[NEW RESOURCE] The Missing Pillar – Culture’s Contribution to the UN Sustainable Development Goals

September 17, 2020

What kind of world do we want to live in? How can we nurture and preserve it, whilst ensuring social and economic progress? What is needed in our ecosystem to ensure lasting peace? And how do we work individually and collectively towards making the world a better place?

These are some of the questions that the United Nations Agenda 2030 attempts to answer and are even more pressing in the context of Covid-19. The Agenda provides a universal and global framework that aims to achieve 17 Sustainable Development Goals by 2030, focused on People, Planet, Prosperity, Peace, and Partnership (the five Ps).

Culture is the glue that binds humanity together: from our traditions and practices passed down to us over generations; to our creative expression of the world around us; and our innovative imagination of the future, culture is all around us. And yet, in the UN Agenda 2030 there is no specific goal on Culture. It is not formally recognised alongside the three pillars of development — social, economic and environmental.

The Missing Pillar, by the British Council, explores the place of culture in the SDGs through research, policy and practice. It analyses where arts and culture as a sector and as a creative process can fit within a number of goals, including their targets and indicators. 11 British Council programmes provide examples of cultural initiatives around the world, tackling a variety of issues and cutting across sectors, such as sustainable fashion, creative inclusion, and cultural heritage protection.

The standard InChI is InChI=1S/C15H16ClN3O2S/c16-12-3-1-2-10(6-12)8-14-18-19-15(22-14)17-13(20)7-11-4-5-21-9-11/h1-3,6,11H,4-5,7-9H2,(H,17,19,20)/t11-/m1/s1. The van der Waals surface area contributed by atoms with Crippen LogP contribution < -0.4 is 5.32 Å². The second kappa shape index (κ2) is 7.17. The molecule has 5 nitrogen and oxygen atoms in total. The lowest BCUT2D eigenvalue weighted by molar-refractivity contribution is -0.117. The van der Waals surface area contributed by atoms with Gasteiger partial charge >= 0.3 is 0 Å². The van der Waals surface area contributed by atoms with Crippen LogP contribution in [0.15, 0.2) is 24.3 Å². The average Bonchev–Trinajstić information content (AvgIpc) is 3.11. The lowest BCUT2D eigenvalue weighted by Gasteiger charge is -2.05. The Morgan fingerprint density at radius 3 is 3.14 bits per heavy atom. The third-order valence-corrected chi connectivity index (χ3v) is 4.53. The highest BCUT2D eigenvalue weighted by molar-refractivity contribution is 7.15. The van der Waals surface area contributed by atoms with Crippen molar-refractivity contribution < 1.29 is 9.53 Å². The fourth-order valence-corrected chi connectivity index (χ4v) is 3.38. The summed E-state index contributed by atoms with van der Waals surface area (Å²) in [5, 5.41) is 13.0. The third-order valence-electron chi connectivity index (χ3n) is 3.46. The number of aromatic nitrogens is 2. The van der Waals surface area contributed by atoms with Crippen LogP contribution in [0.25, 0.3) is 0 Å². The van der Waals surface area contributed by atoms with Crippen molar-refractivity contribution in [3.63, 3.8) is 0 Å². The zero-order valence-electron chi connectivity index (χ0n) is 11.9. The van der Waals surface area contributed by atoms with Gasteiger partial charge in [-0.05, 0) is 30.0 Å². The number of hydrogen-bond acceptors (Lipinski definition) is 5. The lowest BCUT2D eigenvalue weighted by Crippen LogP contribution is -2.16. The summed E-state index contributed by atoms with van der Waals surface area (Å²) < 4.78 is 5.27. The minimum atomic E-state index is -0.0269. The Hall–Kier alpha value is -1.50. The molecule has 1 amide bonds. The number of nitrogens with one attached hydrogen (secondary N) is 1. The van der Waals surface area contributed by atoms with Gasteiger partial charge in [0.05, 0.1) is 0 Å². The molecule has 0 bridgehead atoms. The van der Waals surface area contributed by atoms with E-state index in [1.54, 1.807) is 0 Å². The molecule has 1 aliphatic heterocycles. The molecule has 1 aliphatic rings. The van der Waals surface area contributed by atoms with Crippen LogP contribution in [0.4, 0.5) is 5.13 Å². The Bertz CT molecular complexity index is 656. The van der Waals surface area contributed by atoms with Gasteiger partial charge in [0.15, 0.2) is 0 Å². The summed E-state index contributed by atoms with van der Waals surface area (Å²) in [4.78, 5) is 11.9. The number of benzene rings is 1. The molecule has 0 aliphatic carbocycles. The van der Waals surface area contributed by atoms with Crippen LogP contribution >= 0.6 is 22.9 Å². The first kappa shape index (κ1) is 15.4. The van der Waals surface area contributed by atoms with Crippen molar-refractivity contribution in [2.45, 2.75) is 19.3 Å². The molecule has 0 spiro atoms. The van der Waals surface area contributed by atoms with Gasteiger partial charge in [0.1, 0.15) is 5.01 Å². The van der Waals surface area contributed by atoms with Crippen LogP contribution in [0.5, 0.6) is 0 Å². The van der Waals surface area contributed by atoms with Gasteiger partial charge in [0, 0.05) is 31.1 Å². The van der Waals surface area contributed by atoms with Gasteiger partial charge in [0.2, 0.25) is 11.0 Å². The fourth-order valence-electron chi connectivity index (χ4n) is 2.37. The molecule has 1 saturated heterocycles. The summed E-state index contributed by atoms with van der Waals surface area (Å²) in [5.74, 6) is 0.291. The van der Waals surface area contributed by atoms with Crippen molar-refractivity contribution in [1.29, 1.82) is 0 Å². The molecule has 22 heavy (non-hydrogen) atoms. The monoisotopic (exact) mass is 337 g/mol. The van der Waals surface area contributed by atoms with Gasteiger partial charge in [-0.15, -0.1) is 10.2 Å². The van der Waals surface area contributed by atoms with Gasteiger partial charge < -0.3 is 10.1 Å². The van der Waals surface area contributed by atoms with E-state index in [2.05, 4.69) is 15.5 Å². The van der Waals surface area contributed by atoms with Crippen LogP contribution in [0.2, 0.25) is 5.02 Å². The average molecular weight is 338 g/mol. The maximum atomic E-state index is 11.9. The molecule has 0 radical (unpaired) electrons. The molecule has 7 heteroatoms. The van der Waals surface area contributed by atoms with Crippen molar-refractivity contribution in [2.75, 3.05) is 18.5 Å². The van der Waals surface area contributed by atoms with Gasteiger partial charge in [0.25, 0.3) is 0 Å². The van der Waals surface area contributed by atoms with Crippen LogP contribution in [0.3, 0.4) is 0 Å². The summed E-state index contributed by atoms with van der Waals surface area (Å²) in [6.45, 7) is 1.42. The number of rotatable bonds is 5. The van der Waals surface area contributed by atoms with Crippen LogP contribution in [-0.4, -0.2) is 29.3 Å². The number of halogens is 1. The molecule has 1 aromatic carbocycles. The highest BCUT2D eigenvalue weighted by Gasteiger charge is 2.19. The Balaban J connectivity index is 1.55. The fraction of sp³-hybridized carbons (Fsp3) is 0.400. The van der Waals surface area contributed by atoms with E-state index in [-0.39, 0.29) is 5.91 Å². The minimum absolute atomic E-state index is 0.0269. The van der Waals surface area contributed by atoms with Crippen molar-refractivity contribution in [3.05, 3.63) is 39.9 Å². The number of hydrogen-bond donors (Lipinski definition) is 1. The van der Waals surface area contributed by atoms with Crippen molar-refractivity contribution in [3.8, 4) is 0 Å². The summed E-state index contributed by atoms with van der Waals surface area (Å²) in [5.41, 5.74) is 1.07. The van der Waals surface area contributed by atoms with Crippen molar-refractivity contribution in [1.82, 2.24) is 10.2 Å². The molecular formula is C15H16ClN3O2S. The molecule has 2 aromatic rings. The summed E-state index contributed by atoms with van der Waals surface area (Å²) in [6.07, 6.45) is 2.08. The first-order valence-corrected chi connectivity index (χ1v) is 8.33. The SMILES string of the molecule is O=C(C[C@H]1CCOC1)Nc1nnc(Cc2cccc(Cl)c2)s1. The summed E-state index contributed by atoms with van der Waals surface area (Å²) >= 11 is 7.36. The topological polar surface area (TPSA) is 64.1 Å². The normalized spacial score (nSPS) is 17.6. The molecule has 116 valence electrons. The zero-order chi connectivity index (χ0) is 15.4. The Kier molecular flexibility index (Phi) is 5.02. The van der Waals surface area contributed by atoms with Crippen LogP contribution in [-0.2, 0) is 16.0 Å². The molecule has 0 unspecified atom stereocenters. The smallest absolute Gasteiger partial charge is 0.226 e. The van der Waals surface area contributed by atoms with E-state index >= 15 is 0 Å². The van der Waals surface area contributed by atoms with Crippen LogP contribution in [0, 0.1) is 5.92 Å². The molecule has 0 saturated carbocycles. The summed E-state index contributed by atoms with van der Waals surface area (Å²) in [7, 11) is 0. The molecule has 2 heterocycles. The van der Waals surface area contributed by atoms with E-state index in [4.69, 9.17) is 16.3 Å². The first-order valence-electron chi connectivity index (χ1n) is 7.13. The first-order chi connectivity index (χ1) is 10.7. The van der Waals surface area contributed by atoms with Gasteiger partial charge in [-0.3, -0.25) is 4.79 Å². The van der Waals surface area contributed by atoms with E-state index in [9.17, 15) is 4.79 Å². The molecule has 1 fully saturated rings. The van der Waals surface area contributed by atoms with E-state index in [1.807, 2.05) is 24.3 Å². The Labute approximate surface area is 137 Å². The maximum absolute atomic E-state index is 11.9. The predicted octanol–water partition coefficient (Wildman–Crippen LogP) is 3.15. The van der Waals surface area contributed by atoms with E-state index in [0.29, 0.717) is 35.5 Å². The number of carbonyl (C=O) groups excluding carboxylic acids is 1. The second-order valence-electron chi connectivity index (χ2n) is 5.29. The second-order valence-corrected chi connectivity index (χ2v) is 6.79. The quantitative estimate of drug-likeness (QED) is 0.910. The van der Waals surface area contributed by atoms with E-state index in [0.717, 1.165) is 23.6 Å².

The recommendations from the report advocate for the SDGs to be more accessible to the cultural sector, for them to be embedded in the delivery of cultural initiatives based on local needs, and for their impact to be measured accordingly. The report recommends taking an inclusive approach, involving communities and local actors to understand cross-cutting needs and ecosystems to ensure sustainability. It also calls for a focus on digital technologies to raise awareness and a clearer response to the climate emergency from the cultural sector.

This report is a tool to increase understanding of the link between arts and culture and sustainable development. It is a first step at framing the impact of our British Council programmes alongside the SDGs.  We will continue to advocate for the value of culture as a fourth pillar of sustainable development and a key part of cultural relations.